One of the first things I did when my HDD quit after seven years was choose which games to reinstall. I decided that Skyrim was on the list. I have on various occasions tried a second playthrough but for some reason August was a better time than others. I think one of the reasons why I got back into a video game from 2011 is that Tamriel is an extremely rich setting, and the writing is detailed but not overbearing. For example, I chose not to care about the civil war quest line at first because I remembered more about it from my most recent attempt at a playthrough. I thought I was bored with that part. But then I tried to explain to my wife the differences between the Empire and the Stormcloaks and found myself having to take a lot of time to do it properly. Once I got into talking about the facts about both sides I found that there was something to care about even if clearing forts is a little tedious. Despite a little bit of corny dialog, the setting is highly consistent and does not engage in much absurdity. Other games with different kinds of settings, like Great Ork Gods, crank up the absurdity because it’s fun. This is something I and the storyteller from my recent campaign identified as one of the key choices to make.
One of the goals I have as a DM is to run a campaign, not necessarily a super-long one, but something more aptly called a campaign rather than an adventure where people love the setting so much that they want me to run something else in the same setting and/or seek permission to run something in that setting themselves. I don’t expect it will ever compete with Forgotten Realms as a setting, but it would melt my heart if someone could ask for a setting by name rather than “the same world as your last campaign.” One of the things I will be watching closely is the consistency/absurdity balance. As the person running the show I will need to keep the group interested while also considering what I want to build, which will definitely skew towards the consistent. I really don’t appreciate when I or someone else really wants to do build up a world that exists in our imaginations beyond the field of view of the player characters, but others insist on making it into a farce of pop culture references and self-parody. It’s fine to do those things as long as that’s the kind of game the group has agreed to play, but it’s something I find harder to enjoy than when it’s baked into the game from the start. Going from consistent to absurd usually doesn’t work well for me.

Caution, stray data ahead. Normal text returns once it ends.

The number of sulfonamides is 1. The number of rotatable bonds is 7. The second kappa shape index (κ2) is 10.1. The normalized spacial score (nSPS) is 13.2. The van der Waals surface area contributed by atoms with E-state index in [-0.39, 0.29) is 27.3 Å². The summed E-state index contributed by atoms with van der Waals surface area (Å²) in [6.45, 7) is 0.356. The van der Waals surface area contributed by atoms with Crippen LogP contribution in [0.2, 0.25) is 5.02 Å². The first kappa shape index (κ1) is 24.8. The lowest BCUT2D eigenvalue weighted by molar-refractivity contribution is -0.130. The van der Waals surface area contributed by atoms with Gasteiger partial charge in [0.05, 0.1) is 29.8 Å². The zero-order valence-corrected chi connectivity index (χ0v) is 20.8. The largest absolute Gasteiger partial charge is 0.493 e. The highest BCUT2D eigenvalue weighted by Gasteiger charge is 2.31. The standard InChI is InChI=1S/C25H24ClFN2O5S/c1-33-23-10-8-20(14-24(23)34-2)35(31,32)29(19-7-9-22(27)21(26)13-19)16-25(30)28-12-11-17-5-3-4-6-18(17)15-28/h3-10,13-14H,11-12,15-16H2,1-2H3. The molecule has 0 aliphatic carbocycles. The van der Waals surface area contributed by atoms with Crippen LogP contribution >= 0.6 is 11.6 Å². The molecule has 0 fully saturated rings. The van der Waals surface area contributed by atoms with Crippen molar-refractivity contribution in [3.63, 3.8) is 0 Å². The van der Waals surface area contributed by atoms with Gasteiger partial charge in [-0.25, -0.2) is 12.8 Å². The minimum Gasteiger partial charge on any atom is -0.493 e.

However, as much as it is jarring when it gets dark and serious in a setting where I expected something more along the lines of Monty Python and the Holy Grail, I find it preferable to the reverse (going from consistent to absurd). There is one time that stands out to me where something shed a lot of its absurdity; I actually enjoyed it a lot. I was a player in a Risus campaign which started as a fandom mashup of stuff our group liked, but as we probed into the penal system of a very “enlightened” civilization we came to the horrifying realization that in their desire to eschew traditional prisons they invented a new kind of psychological torture. This wasn’t originally the intention, but if I am going to have intentions about this sort of thing, I hope to be able to strike the balance as well as it was done in that campaign.
As much as I enjoy Skyrim, I can see getting into something more absurd again as long as it’s the kind of game that my group wants to play at the time. Whether by meticulous planning or by skillful improv, it’s something that I think is really important to consider in some way.